UH women survive troubled waters
By Ferd Lewis
Advertiser Staff Writer
By Ferd Lewis
When the University of Hawai'i women's team arrived at the Western Athletic Conference Swimming and Diving Championships last weekend in Texas, it was as an object of curiosity and ridicule.
With but 11 swimmers and five divers — almost half the number of swimmers and divers as the other teams — "everybody was saying our team was a joke," recalls backstroker Nicole Mackey.
So, the Rainbow Wahine did what they have become accustomed to doing all season, pulling together a little bit more, especially, it seemed, when singing "We Are The Champions" on the awards stand afterward with a heartfelt fervor of several times their number.
In hoisting the school's first WAC women's swim championship trophy, the Rainbow Wahine could finally unleash the pent-up emotions from a season of turmoil turned deliciously triumphant.
They could, as Mackey, the WAC Swimmer of the Year, phrased it, "put it right back in all the faces of the people that said things about us. I think that's what made the victory so good is that everyone wanted it so bad."
Indeed, four months earlier UH could have been voted the team least likely to succeed. If not the most likely to implode. The Rainbow Wahine had gone through a turbulent off-season, having seen one coach, Mike Anderson, fired and a new one, Victor Wales, brought in from San Jose State with all the pressures that brought.
As coaching debuts go, the 36-year-old Wales had one perhaps unique in UH history. Last October, the day he stepped off the plane in Honolulu, Wales found himself defending his hiring in a finger-pointing 90-minute meeting with his team, about half of whom were poised to leave. Several did, as did two assistants.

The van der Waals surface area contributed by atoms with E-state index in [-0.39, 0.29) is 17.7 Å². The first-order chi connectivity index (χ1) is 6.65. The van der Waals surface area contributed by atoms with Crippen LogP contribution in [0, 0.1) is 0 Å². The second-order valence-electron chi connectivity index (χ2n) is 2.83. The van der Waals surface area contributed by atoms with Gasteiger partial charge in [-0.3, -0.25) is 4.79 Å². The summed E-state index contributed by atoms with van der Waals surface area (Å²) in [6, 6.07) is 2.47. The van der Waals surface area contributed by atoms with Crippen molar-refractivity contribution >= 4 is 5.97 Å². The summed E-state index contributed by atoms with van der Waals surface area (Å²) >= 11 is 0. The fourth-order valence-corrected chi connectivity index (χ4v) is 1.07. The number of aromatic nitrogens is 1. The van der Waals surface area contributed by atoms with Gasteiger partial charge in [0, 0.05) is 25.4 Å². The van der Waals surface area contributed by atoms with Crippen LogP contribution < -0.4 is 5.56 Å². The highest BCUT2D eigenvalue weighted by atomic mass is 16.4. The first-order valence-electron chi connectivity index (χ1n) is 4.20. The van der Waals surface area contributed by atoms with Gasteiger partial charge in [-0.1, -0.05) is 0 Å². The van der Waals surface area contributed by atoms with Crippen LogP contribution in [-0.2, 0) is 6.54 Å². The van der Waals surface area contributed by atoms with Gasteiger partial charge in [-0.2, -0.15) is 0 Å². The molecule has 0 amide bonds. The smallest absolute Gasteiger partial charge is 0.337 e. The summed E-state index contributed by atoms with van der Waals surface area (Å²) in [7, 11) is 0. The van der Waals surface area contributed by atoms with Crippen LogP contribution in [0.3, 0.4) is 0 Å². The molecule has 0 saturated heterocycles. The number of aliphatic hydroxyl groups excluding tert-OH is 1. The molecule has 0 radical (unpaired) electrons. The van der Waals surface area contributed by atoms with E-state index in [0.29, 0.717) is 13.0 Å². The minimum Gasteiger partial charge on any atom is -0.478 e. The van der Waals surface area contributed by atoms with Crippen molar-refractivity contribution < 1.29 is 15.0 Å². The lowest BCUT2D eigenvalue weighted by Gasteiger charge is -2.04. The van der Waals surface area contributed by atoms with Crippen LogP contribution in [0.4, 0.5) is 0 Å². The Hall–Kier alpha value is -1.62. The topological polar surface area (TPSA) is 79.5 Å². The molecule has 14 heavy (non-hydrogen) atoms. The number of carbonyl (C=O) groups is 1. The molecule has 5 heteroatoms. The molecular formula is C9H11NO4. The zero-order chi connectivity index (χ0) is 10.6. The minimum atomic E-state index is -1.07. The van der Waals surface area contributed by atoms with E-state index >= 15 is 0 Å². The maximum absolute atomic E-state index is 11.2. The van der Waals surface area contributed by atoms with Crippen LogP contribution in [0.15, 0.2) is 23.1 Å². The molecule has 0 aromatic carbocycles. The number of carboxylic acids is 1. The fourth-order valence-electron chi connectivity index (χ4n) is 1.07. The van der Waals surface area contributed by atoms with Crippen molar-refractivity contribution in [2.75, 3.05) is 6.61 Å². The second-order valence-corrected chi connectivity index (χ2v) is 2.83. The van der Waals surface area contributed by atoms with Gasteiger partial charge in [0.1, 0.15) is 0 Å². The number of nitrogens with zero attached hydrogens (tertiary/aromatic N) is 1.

"Putting out brushfires was putting it mildly," Wales said. "These were five-alarm fires (raging)."
"Everyone hated him (Wales) just for being the new coach," Mackey said. "No one liked him — until we got to know him. Then we realized it was all bull that people were saying about him. He's a nice guy."
Wales loosened up the atmosphere and made changes, one of which was moving Mackey from distances to sprints, where she won the 200 backstroke and anchored the winning 400 free relay.
"The bottom line is that the kids who stayed, they believed in the program and loved Hawai'i and that was the most important thing," Wales said.
And when it was over, he and diving coach Mike Brown, holding the Coach-of-the-Year honors as the team passed around the championship trophy — nicknamed "Victoria" by the swimmers — Wales said, "we were all standing there with smiles on our faces. After all we'd been through, that was all that mattered."
Reach Ferd Lewis at firstname.lastname@example.org.